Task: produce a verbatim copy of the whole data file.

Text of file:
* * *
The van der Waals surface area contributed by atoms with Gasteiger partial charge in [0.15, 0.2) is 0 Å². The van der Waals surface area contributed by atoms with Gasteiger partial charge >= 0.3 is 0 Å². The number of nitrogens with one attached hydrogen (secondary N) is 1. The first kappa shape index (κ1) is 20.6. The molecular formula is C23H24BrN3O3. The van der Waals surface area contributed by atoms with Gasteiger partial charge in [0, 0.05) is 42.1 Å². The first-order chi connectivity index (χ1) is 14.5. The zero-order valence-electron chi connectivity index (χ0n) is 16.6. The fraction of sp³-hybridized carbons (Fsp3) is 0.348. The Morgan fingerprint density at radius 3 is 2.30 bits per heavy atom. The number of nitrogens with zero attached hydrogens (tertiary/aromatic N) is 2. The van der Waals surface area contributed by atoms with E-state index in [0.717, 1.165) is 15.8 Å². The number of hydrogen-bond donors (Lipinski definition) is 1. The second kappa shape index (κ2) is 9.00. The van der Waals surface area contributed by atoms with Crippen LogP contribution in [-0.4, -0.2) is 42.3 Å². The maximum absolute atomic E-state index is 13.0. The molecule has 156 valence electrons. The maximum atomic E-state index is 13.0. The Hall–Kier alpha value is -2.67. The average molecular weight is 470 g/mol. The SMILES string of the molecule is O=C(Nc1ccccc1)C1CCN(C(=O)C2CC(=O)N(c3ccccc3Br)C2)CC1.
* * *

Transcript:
The van der Waals surface area contributed by atoms with Gasteiger partial charge in [0.15, 0.2) is 0 Å². The van der Waals surface area contributed by atoms with Gasteiger partial charge >= 0.3 is 0 Å². The number of nitrogens with one attached hydrogen (secondary N) is 1. The first kappa shape index (κ1) is 20.6. The molecular formula is C23H24BrN3O3. The van der Waals surface area contributed by atoms with Gasteiger partial charge in [0, 0.05) is 42.1 Å². The first-order chi connectivity index (χ1) is 14.5. The zero-order valence-electron chi connectivity index (χ0n) is 16.6. The fraction of sp³-hybridized carbons (Fsp3) is 0.348. The Morgan fingerprint density at radius 3 is 2.30 bits per heavy atom. The number of nitrogens with zero attached hydrogens (tertiary/aromatic N) is 2. The van der Waals surface area contributed by atoms with E-state index in [0.717, 1.165) is 15.8 Å². The number of hydrogen-bond donors (Lipinski definition) is 1. The second kappa shape index (κ2) is 9.00. The van der Waals surface area contributed by atoms with Crippen LogP contribution in [-0.4, -0.2) is 42.3 Å². The maximum absolute atomic E-state index is 13.0. The molecule has 156 valence electrons. The maximum atomic E-state index is 13.0. The Hall–Kier alpha value is -2.67. The average molecular weight is 470 g/mol. The SMILES string of the molecule is O=C(Nc1ccccc1)C1CCN(C(=O)C2CC(=O)N(c3ccccc3Br)C2)CC1.